Most of us face milestone birthdays with some trepidation - as we turn 25, 30, 40, 50 - those markers give us time to reflect on what we have done and on where we are going. For Sue, hitting the 40-year mark had her feeling like she had lost herself a bit. "Listen, being a Mom is the most important thing I will ever do, but I was feeling like I needed something for me." She had always been an athlete. She played every sport she could, most of them at a highly competitive level, making it all the way to the Junior Olympic Softball team. Turning to athletics seemed to be the way back to herself. She joined a gym but quickly tired of the treadmill and longed to be outside. She started out walking which quickly turned to running and although she never thought of herself as a runner she found herself signed up for a 5K. Sue has always been goal oriented and she loved the 5K races, "you know where the finish line is." Soon she was running a 5K every weekend. Again, she paused to tell me how supportive her husband was as she continued to sign up each weekend for another 5K. "It was ME time." And she no longer felt lost.

Sue has two girls, Emma and Erin, they are currently 14 and 13. In 2009 when Sue was 40 and starting to run, they were 5 and 4. Emma is on the autism spectrum and Sue has been an incredible and tireless advocate for Emma. Running became Sue's therapy, her time to work things out in her head. She said running gave her the feeling that she was taking back a piece of her life. I love being a Mom but I am also a human being and this was for me. After a year of 5K races she ran some 10K races and while still not considering herself a runner, she loved the training and the finish lines.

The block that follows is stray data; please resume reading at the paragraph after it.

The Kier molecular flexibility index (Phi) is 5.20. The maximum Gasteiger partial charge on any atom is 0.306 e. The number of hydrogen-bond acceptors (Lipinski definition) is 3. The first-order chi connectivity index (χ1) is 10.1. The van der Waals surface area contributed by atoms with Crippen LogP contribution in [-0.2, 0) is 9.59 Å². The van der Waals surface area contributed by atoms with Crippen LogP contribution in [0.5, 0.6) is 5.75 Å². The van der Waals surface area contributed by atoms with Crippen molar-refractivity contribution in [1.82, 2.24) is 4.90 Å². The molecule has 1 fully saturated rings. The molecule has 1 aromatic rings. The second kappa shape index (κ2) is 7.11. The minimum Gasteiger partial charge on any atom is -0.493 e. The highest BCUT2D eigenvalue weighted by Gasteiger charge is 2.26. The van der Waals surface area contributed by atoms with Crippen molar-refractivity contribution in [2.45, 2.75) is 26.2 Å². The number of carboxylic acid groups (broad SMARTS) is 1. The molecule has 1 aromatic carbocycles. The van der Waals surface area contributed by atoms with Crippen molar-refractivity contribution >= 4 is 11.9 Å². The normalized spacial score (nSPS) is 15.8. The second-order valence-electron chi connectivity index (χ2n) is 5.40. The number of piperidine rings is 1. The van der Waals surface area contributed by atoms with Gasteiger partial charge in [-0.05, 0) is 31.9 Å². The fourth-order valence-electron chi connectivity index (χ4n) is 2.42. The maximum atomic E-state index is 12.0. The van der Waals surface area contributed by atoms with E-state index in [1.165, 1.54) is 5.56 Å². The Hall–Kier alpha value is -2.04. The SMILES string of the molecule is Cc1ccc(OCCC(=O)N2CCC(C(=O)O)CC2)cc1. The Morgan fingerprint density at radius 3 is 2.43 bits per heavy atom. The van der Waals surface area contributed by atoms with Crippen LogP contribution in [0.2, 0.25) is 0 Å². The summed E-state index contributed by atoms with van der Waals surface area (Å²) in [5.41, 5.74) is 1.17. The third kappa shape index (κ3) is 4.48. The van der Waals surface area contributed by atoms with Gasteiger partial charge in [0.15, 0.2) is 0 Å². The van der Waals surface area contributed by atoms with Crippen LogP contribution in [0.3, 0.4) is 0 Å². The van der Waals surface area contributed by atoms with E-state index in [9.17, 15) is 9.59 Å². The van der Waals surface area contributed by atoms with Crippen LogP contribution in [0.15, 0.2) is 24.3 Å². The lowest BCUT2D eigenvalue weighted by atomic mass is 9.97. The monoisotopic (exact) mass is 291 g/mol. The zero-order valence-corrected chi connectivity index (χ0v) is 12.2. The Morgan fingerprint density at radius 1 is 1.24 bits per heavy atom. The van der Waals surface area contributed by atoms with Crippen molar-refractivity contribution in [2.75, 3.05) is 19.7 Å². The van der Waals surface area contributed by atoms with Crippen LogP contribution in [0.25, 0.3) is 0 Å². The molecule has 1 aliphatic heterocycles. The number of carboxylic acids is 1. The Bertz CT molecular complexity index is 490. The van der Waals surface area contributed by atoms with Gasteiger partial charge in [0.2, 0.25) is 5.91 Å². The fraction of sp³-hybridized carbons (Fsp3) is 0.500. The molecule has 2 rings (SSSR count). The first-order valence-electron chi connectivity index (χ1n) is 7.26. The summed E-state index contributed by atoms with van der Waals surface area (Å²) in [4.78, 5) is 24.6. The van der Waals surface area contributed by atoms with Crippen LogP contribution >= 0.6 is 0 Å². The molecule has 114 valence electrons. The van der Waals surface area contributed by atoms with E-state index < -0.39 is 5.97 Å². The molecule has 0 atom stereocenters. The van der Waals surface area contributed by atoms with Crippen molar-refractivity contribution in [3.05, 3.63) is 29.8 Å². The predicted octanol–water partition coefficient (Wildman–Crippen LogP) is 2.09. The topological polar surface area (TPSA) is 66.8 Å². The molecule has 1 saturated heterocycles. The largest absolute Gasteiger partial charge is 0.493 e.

Close your eyes and picture a runner. That's not what Sue looks like. She's shorter in stature that you would imagine. She's not chiseled out of sinewy muscles. And, she will tell you, she has used this to her advantage. "Sometimes, the greatest thing would be that someone would think that I couldn't do something because I was a girl or because I was short. And then I would go out and do it." She lights up and tells me the story of when she was playing in a softball tournament - she was the only woman and they underestimated her, putting her at catcher when she likely should have been at first base. During the final game of the tournament with the top spot on the line for her team, a 200 pound man rounded third and headed for home. His run would win the game for the other team. She knew she had to make the catch and tag him out. She also knew that the man barreling toward her was likely making the short-girl assumption she had faced her whole life. He was probably thinking that she would either moved aside when he reached the plate or drop the ball if he ran into her. She did neither. Using all of her past softball experience she held the ball tight to her chest, squared up the runner, braced for impact and just held on to the ball at the plate. He ran right into her and was tagged out. A bigger win for Sue than winning the game, she says; "you can't look at the package and determine what's inside - just cause I am little, don't think I can't do it."